(iii) There should be ‘economy’ in the administrative expenditure.

(iv) It should be easy to exercise ‘control’ over the performance of individuals.

(v) Adequate ‘attention’ should be paid to each and every activity.

(vi) The ‘nature of activities’ should be considered.

(vii) The number, needs, preferences and limitations of employees should be taken into account.

(d) Assigning Duties: The various groups of activities are allotted to different individuals. While assigning activities, their abilities and aptitudes should be duly considered. Each person should be given a specific job best suited to him and he should be made responsible for its performance.

(e) Delegating Authority: Mere assignment of duties is not enough unless each individual is given the authority to perform the assigned task. An individual cannot perform his duty without getting the rights and powers to do it.

(f) Determining Relationships: It is also necessary to determine the relationships between the individuals. Therefore, organizers should determine who is the boss and who are his subordinates, who is accountable to whom etc. This will create chain of command or managerial hierarchy in the organization.

(g) Allocating Resources: An organization cannot work effectively without adequate resources. The next logical step therefore, is to allocate resources needed at all the levels of the organization.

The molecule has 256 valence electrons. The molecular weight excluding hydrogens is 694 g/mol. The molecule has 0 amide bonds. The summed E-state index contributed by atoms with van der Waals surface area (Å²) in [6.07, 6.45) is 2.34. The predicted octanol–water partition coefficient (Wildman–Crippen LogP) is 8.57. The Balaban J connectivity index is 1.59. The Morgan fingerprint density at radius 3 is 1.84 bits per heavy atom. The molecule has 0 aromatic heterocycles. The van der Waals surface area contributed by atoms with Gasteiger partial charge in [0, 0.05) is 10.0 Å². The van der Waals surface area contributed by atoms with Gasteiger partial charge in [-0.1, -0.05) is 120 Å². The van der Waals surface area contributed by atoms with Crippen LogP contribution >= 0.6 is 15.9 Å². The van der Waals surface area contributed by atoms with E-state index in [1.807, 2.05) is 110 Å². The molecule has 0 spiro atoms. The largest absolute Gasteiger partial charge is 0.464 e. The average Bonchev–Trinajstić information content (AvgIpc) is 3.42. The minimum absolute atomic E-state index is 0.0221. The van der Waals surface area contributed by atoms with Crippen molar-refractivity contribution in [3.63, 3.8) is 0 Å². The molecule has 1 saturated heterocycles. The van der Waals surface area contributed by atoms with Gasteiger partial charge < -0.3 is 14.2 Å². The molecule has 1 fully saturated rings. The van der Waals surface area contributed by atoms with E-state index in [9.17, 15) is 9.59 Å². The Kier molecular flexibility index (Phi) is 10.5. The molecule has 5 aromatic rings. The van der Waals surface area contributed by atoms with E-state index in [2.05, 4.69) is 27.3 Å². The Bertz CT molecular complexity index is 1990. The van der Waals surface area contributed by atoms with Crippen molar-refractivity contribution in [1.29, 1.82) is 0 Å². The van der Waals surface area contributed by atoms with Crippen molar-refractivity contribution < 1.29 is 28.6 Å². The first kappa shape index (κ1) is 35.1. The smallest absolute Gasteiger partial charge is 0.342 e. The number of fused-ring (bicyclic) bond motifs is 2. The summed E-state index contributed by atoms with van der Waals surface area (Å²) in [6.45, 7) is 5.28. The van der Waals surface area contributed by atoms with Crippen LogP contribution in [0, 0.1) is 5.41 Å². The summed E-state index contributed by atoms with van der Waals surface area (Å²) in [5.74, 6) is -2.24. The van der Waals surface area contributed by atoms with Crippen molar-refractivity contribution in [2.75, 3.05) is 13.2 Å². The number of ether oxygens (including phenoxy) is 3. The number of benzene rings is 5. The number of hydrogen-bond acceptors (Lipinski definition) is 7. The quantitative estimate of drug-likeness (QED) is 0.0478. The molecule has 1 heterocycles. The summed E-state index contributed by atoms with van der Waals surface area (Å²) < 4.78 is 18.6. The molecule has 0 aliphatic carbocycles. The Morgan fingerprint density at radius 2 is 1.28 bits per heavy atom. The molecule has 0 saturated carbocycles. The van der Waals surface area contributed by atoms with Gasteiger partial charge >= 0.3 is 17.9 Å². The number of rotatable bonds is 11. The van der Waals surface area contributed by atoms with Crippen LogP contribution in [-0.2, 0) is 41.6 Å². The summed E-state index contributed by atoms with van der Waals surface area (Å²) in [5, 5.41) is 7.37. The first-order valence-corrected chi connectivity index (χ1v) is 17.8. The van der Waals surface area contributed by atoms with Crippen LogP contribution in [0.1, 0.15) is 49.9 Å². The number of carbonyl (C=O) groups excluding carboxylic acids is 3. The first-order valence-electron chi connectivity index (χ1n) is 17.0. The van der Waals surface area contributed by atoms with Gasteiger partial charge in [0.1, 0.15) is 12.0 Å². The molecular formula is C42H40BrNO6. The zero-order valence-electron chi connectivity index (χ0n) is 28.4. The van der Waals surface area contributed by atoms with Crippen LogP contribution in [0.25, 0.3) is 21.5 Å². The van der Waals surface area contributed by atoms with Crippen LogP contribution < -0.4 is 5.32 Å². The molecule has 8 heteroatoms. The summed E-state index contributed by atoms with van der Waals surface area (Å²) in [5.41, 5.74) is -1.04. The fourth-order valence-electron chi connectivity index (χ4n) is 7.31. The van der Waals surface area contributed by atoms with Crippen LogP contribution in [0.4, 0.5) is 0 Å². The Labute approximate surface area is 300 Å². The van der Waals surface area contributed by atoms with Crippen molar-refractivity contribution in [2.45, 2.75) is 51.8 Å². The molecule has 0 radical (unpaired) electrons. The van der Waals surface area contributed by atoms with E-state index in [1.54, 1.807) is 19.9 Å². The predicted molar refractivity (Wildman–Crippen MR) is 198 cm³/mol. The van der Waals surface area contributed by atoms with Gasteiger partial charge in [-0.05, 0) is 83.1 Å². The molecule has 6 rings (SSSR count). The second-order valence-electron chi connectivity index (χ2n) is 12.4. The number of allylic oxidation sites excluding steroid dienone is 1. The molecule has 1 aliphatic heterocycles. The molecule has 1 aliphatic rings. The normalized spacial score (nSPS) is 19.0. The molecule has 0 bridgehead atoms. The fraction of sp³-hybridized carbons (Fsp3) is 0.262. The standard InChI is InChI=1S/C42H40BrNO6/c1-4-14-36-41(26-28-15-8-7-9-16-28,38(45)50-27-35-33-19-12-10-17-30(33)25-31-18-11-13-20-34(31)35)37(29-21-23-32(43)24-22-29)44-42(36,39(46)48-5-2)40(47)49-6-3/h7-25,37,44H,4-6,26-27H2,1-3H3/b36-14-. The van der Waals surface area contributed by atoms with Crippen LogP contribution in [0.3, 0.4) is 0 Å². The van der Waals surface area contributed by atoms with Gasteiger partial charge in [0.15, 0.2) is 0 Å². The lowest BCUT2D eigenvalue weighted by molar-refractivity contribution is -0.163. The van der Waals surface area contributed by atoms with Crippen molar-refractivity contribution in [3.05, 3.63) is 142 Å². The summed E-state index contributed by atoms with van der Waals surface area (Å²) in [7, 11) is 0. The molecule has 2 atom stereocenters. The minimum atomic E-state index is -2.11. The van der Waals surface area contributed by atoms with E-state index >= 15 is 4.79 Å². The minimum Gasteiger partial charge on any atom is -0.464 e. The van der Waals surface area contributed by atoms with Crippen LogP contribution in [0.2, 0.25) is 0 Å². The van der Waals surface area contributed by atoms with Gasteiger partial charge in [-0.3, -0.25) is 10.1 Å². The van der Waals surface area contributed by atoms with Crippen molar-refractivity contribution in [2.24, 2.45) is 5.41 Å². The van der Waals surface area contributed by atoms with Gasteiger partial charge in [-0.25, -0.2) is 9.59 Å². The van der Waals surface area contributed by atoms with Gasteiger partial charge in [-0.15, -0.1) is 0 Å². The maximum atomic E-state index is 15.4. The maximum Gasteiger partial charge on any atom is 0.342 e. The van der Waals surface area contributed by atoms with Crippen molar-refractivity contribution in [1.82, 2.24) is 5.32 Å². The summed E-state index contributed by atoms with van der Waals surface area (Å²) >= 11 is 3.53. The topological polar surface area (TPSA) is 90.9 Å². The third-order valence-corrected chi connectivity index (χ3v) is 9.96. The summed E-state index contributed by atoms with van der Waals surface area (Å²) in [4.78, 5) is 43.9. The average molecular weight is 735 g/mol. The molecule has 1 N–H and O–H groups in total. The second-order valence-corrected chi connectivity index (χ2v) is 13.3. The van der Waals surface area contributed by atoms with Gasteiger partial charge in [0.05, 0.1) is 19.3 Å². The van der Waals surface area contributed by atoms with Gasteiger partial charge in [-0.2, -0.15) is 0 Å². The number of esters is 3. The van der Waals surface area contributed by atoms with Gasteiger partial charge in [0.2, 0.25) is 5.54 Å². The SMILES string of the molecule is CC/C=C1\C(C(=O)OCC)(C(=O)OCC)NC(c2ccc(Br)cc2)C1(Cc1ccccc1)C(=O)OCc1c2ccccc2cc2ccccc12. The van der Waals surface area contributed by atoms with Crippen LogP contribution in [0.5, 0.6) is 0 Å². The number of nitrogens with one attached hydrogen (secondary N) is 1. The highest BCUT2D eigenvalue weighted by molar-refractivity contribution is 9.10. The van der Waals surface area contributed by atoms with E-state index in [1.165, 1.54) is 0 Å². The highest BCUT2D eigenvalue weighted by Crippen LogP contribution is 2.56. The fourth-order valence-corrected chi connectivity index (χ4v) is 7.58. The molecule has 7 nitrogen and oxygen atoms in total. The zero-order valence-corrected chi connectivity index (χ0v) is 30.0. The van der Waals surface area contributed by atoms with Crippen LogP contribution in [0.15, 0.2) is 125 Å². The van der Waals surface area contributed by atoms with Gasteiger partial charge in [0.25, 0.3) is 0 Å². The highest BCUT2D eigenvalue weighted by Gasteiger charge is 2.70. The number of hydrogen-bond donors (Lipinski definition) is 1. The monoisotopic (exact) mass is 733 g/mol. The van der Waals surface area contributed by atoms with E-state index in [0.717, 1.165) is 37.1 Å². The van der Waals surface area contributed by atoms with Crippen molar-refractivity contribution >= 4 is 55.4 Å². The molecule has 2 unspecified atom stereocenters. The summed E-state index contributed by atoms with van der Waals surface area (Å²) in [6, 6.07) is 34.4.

(h) Setting coordinate system: The ultimate step in the process is to set coordination mechanism in the organisation. Coordination mechanism is essential because in enables organization members to keep sight on the goals and reduce inefficiency and harmful conflicts.

(i) Review and Re-organizing: There must be a continuous evaluation of the above mentioned steps so that necessary changes in the organization structure can be brought about, consequent to changes in the internal on external environmental factors. Continuous evaluation and accordingly, re-organization is, thus an integral part of the organizing process.

11. Difference between delegation and decentralization.


(i) DefinitionDelegation means handing over authority from a higher level to a lower level.Decentralization is achieved when authority is delegated systematically and repeatedly to the lowest level.
(ii) ResponsibilitySuperiors are responsible for the tasks done by their subordinates.Department heads are responsible for the tasks done by the department.